The model configurations are summarised in Table 1. We have designed two kinds of student models with different sizes, Student-mid and Student-small.

Model Encoder bi-GRU Decoder bi-GRU
Teacher 5 layers 384 cells 3 layers 384 cells
Student-mid 4 layers 256 cells 1 layer 256 cells
Student-small 3 layers 128 cells 1 layer 128 cells
Table 1: Model configurations. 2D CNN and Attention module configuration is the same for all models.

4.2 Dataset and Software

Wall Street Journal (WSJ) corpus (available at the Linguistic Data Consortium as LDC93S6B and LDC94S13B) is used as the training and testing datasets. From the corpus, train_si284 (81 hours of 37k sentences) is used for training, dev93 is used for validation, and eval92 is used for testing. Data is extracted as according to WSJ recipe from Kaldi toolkit [15]

. STFT spectrogram extraction, implementation of the models, training and testing are conducted using Python 3.6, Scipy 1.0.1 and Pytorch 0.3.1.

4.3 Experimental Setup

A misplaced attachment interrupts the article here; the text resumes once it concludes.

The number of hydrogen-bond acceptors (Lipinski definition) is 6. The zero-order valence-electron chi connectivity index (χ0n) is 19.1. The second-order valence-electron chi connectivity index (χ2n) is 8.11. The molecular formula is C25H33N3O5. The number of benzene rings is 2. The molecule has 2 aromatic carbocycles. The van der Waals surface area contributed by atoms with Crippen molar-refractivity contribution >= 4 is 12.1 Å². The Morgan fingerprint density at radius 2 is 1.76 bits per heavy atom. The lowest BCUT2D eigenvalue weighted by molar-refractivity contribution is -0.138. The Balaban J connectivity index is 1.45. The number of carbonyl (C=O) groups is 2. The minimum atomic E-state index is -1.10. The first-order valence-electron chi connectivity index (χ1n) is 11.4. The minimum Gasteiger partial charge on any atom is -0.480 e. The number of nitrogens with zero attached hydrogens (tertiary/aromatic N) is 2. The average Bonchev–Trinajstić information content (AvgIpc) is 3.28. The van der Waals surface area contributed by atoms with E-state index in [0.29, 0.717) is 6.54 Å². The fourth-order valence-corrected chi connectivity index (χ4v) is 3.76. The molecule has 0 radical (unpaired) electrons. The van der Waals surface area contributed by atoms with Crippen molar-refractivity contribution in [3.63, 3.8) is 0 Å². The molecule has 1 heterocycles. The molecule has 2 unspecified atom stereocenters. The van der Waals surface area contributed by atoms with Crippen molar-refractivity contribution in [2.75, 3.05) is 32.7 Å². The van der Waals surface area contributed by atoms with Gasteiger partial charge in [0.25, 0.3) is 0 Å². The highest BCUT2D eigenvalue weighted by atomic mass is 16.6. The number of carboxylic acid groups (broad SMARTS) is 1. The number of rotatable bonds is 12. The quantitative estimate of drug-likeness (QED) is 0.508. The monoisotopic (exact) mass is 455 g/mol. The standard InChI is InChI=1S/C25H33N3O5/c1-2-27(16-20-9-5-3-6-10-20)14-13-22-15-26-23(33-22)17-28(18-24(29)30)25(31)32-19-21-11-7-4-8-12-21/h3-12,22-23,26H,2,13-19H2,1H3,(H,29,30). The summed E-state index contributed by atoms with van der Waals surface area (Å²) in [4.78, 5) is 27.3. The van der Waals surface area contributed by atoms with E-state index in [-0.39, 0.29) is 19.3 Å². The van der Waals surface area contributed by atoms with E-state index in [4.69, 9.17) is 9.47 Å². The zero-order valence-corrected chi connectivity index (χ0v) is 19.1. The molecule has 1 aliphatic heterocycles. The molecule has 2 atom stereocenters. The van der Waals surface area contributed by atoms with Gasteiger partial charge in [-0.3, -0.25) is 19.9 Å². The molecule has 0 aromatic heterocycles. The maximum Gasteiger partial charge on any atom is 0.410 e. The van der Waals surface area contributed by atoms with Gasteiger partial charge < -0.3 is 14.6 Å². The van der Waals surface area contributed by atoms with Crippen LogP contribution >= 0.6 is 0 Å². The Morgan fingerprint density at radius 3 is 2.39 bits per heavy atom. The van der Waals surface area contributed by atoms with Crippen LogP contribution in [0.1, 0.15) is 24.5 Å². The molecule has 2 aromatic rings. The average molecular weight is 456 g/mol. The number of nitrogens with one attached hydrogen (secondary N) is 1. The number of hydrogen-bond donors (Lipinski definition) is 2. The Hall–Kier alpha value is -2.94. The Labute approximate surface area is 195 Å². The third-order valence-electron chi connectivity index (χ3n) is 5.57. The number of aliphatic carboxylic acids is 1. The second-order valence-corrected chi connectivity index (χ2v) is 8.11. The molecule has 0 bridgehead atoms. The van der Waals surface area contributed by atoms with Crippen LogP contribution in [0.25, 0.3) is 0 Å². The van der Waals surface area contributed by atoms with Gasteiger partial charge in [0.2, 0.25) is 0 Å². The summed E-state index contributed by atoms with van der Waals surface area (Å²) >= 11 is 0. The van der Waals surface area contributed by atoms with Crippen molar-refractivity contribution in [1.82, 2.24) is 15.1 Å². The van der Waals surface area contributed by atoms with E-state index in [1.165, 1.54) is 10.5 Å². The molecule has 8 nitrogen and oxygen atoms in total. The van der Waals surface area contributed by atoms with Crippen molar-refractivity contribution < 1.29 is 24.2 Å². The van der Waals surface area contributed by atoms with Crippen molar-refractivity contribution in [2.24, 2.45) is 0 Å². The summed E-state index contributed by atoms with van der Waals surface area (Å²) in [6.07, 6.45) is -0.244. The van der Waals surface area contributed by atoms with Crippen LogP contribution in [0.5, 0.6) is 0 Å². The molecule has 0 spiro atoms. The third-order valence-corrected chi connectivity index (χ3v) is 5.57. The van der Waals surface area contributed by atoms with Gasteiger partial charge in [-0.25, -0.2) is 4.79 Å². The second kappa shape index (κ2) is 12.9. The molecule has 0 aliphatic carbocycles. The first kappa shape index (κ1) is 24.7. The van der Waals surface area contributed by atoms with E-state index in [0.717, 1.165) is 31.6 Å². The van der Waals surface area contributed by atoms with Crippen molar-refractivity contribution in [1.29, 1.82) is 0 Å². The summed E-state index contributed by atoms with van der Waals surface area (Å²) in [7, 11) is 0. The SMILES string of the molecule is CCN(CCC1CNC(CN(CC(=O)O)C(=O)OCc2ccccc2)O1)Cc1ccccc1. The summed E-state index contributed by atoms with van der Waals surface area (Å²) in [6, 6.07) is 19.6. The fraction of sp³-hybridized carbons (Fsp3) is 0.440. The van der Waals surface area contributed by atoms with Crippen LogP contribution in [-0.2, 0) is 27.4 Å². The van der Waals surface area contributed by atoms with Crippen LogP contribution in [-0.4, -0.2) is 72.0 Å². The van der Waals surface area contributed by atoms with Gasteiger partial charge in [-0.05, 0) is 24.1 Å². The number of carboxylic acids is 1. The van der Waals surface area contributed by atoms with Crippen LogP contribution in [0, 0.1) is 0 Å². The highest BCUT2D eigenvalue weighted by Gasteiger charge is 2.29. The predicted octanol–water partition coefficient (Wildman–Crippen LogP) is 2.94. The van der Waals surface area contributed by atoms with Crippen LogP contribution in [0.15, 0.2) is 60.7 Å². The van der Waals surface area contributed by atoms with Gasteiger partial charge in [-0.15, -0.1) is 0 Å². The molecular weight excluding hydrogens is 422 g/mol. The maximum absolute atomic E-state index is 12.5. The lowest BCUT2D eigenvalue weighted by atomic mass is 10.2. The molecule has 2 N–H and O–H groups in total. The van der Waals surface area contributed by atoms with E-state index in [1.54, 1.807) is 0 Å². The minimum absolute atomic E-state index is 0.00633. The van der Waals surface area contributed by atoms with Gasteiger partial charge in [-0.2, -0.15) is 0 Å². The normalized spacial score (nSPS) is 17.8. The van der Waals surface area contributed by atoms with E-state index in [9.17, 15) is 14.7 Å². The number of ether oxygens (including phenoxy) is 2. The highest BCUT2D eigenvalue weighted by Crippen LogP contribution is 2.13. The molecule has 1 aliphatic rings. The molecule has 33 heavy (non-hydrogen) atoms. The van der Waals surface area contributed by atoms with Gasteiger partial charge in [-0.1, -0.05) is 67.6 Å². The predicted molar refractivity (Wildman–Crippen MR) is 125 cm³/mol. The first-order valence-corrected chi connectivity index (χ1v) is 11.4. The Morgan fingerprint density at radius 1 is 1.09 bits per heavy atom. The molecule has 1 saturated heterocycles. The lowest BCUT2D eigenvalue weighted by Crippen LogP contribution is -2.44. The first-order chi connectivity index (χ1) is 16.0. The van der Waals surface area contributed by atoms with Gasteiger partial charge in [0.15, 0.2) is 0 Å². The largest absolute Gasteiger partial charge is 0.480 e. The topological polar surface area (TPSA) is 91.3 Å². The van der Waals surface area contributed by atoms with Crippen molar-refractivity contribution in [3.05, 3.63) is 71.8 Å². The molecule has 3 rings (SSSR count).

First, the teacher model and student models are trained directly with train_si284 and tested with eval92 to serve as the baselines. To perform Sequence-level KD, the teacher model pre-trained with train_si284 is used for pseudo labels generation. This is done by extracting k-best hypotheses from beam search with combinations of beam size of 5, 10 and k-best of 1, 5, 10.

For each model the training is done using Adam optimizer, with learning rate of 2e-4 exponential decay rate of 0.99 per epoch, and mini-batch size set at 16. Seq2Seq teacher forcing rate

[4] is set at 0.4. Training is done up to 200 epochs, or until no improvement can be seen in validation or testing set.

Model CER (%) WER (%)
(Params: 16.8M; size)
          Baseline 4.6 15.3
(Params: 6.1M; size)
          Baseline 7.0 21.8
          topK=1, beamSize=5 6.4 20.5
          topK=1, beamSize=10 6.5 20.5
          topK=5, beamSize=5 6.0 20.1
          topK=5, beamSize=10 6.5 21.2
          topK=10, beamSize=10 6.1 19.7
(Params: 1.7M; size)
          Baseline 9.2 28.7
          topK=1, beamSize=5 7.6 26.1
          topK=1, beamSize=10 7.7 25.3
          topK=5, beamSize=5 6.5 22.3
          topK=5, beamSize=10 6.9 23.3
          topK=10, beamSize=10 7.4 24.7
Table 2: Results on WSJ “eval92” (trained on “train_si284”). beamSize (shorthand for size of beam search) and topK (shorthand for top k-best hypotheses) are hyperparameters. We measured the accuracy using the character-error rate (CER) and word-error rate (WER).

5 Results